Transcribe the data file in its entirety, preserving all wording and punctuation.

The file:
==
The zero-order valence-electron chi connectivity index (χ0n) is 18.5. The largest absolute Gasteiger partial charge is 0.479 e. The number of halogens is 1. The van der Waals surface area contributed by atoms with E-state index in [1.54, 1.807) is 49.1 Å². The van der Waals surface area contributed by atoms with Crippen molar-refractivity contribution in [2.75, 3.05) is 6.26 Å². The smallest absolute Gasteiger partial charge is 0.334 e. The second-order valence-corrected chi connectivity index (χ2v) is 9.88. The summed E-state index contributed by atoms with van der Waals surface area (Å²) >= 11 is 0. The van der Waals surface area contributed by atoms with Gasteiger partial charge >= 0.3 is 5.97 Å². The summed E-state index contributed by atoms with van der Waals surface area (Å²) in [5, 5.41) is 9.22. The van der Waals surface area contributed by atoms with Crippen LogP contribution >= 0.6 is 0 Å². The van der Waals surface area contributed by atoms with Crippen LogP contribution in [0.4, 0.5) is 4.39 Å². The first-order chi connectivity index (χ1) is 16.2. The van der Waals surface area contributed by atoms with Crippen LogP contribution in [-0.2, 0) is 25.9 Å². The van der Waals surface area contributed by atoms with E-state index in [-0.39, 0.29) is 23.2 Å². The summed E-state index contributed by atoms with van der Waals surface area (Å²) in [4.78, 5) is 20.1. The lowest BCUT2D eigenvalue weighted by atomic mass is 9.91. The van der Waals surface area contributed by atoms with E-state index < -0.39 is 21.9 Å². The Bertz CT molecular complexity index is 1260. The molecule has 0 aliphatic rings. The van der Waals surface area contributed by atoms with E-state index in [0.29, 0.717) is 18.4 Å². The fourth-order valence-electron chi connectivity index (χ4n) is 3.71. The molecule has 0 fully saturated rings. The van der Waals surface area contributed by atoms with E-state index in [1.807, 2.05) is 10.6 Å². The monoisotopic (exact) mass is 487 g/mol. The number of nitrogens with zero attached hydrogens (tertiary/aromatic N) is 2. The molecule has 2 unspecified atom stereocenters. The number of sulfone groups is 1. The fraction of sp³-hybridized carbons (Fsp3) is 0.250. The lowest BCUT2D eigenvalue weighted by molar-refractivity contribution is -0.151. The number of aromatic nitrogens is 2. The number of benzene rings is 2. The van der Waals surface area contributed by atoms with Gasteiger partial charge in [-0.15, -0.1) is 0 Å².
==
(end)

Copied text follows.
The zero-order valence-electron chi connectivity index (χ0n) is 18.5. The largest absolute Gasteiger partial charge is 0.479 e. The number of halogens is 1. The van der Waals surface area contributed by atoms with E-state index in [1.54, 1.807) is 49.1 Å². The van der Waals surface area contributed by atoms with Crippen molar-refractivity contribution in [2.75, 3.05) is 6.26 Å². The smallest absolute Gasteiger partial charge is 0.334 e. The second-order valence-corrected chi connectivity index (χ2v) is 9.88. The summed E-state index contributed by atoms with van der Waals surface area (Å²) >= 11 is 0. The van der Waals surface area contributed by atoms with Gasteiger partial charge >= 0.3 is 5.97 Å². The summed E-state index contributed by atoms with van der Waals surface area (Å²) in [5, 5.41) is 9.22. The van der Waals surface area contributed by atoms with Crippen LogP contribution >= 0.6 is 0 Å². The van der Waals surface area contributed by atoms with Crippen LogP contribution in [0.4, 0.5) is 4.39 Å². The first-order chi connectivity index (χ1) is 16.2. The van der Waals surface area contributed by atoms with Crippen LogP contribution in [-0.2, 0) is 25.9 Å². The van der Waals surface area contributed by atoms with E-state index in [-0.39, 0.29) is 23.2 Å². The summed E-state index contributed by atoms with van der Waals surface area (Å²) in [4.78, 5) is 20.1. The lowest BCUT2D eigenvalue weighted by atomic mass is 9.91. The van der Waals surface area contributed by atoms with E-state index < -0.39 is 21.9 Å². The Bertz CT molecular complexity index is 1260. The molecule has 0 aliphatic rings. The van der Waals surface area contributed by atoms with E-state index in [0.29, 0.717) is 18.4 Å². The fourth-order valence-electron chi connectivity index (χ4n) is 3.71. The molecule has 0 fully saturated rings. The van der Waals surface area contributed by atoms with E-state index in [1.807, 2.05) is 10.6 Å². The monoisotopic (exact) mass is 487 g/mol. The number of nitrogens with zero attached hydrogens (tertiary/aromatic N) is 2. The molecule has 2 unspecified atom stereocenters. The number of sulfone groups is 1. The fraction of sp³-hybridized carbons (Fsp3) is 0.250. The lowest BCUT2D eigenvalue weighted by molar-refractivity contribution is -0.151. The number of aromatic nitrogens is 2. The number of benzene rings is 2. The van der Waals surface area contributed by atoms with Gasteiger partial charge in [-0.15, -0.1) is 0 Å².